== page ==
[…] Mystery itself is not intrinsic to the palanka philosophy. In order to sustain itself, the spirit of the palanka does not make use of the mystery of the world to which it belongs. Moreover, the palanka spirit dislikes the ineffable. It desires to attain “efficiency”, the “naturalness” of an attitude validated by experience and positioned on the line of normativity where that same (untimely) experience is installed. At the same time, the attitude would occupy the line of the possible absolute expansion of palanka’s unique spirit. […] The language of politics, like the language of the Day, is considerably closer to the palanka spirit than the language of mystery. The palanka philosophy—which is the philosophy of outer-subjectivity—is the philosophy of perpetual reference to realism. [p. 51]

[…] The palanka philosophy is the philosophy of normativity and standardization: it is an outer-personal and impersonal philosophy. In that sense, it seeks and creates normativity at all places, thereby turning everything into a matter of norm, and reducing every single thing—including religion—into ossified forms of normativity. If the determinism of the palanka philosophy is obligated to transform into theism, into the study of God, the Punisher as a supreme super-ego (into which we are consecrated by the palanka spirit, i.e. the parental-ancestral spirit of survival where an individual blends in), then that same theism remains, almost regularly, in the sphere of coherent rationalism, which handles concepts, but rejects ethical intuitionism. The Divine is also a type of norm, or a value of the palanka spirit, manifested as the spirit of the universal super-ego. The palanka spirit—regardless of the number of times it invokes God as Supreme Will, thus granting Him priority—makes God into its own function and keeps him in the sphere of the rational and conceptual. God is “the first source”, “the omnipresent” and “the omniscient”: the one who knows all, and of whom nothing can be known. He is above us, and accordingly, outside of the cognitive abilities of humans. Our responsibility is not to know Him, to inquire about Him, or to communicate with Him: instead, our responsibility is to follow and express His will. […] Mysticism, as a matter of personal communion, is disparate from the normative-rationalistic and soundly rational (“sober”, “abstinent”) spirit of the palanka. That is why normative theism is largely ethical, rather than speculative-metaphysical, let alone mystical. Even more so, normative theism is “positive” throughout, and positively (and positivistically) continual: in its essence, it is an atheism with which the palanka philosophy confirms that it perceives God as a mere function, compelled to comply with its norms. For palanka, the divine becomes the god of “social” life: the god of Day, not the god of Night. In its commitment against the Night, the palanka turns against the Divine. Thus, God becomes encased inside the norm, turning into a category. Deprived of Night itself, He becomes a paradoxical “rationalist” god destroyed by the daily light of empiricism; in other words, He becomes the impossible “rationalist” god of an impossible (because rationalist) human subject. [pp. 52-3]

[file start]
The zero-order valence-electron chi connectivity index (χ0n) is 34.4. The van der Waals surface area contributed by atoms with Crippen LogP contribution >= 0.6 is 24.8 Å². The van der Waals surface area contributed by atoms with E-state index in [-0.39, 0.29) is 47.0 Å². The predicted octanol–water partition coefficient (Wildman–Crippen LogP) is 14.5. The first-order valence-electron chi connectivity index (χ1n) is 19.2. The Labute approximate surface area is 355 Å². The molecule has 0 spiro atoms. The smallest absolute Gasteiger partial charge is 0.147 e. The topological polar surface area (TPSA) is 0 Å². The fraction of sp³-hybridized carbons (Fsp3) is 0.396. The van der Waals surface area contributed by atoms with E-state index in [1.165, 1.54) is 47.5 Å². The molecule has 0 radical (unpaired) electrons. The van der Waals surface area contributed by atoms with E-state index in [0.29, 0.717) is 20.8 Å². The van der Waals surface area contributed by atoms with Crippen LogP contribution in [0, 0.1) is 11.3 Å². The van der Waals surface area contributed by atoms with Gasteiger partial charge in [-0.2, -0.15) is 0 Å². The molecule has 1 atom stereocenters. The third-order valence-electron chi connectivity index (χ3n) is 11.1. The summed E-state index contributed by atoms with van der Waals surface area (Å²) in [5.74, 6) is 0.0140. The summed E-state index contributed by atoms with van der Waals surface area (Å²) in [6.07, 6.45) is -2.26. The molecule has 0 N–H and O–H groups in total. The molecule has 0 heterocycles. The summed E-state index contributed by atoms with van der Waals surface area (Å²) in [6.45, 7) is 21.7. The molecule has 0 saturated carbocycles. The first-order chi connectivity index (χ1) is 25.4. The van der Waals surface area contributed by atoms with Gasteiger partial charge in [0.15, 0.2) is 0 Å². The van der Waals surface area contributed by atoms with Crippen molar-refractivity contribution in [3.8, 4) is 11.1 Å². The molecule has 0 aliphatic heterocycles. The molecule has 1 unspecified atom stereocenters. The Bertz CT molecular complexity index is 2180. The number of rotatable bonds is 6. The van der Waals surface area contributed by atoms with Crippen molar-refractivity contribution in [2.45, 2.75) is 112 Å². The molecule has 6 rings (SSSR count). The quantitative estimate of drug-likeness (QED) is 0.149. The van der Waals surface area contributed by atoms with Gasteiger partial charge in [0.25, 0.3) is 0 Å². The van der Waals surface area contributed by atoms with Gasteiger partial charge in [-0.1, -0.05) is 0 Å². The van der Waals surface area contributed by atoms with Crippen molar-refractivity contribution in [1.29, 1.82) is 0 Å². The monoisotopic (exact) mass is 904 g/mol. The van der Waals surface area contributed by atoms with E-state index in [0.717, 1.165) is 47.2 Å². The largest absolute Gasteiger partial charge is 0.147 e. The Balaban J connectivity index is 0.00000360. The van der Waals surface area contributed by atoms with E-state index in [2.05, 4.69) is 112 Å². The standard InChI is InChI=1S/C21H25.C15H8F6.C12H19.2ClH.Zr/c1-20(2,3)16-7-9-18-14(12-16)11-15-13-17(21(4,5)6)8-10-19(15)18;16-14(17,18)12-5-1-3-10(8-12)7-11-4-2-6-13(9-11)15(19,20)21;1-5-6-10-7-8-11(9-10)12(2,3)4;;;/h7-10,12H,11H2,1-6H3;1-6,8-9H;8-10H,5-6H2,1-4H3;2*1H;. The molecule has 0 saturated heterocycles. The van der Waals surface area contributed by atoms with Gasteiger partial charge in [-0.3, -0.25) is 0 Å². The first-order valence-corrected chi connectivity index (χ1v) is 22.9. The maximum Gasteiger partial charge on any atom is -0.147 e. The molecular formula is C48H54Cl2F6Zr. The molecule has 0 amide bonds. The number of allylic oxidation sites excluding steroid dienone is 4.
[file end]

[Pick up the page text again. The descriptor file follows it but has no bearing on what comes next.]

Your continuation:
[…] Escape into nature is an escape into sensory experience, i.e. sensory animalism. For the spirit of the palanka, nature itself can be solely animalistic, and nothing else outside of that. Nature is the real world where the human being (i.e. the provincial man or palančanin) returns to his Reality: in other words, to his lost biological-irrationalist kingdom. Yielding himself to nature, the palančanin will reinstate himself as animal. His synthesis with nature (or the return to nature itself) is a return to the body. The path of return for the palančanin unfolds from language to the body, meaning that the palančanin passes from Symbolic into the “Real” (i.e. the pre-symbolic reality). In that sense, his central movement is the movement of desymbolization. It is performed in the same way as its reciprocal movement, where the palanka spirit was—in its very essence—the movement of symbolization (of transcendence into a general and higher value), i.e. the movement entailed by the need for survival. If the palanka spirit was unable to find death in the palanka itself (or in the palanka graveyard), it is very debatable whether the world of the palanka really “has” a graveyard. In its instinctive knowledge that “real” death always signifies the death of symbols, the reinstatement of the body from the surviving symbol into a state of the decaying (and decay-prone) body, it appears as if in this attempt to return to nature—as a principal attempt for the liberation from abstraction (ratiocination) into a symbol—the palanka spirit has to revert to death. [pp. 125-6]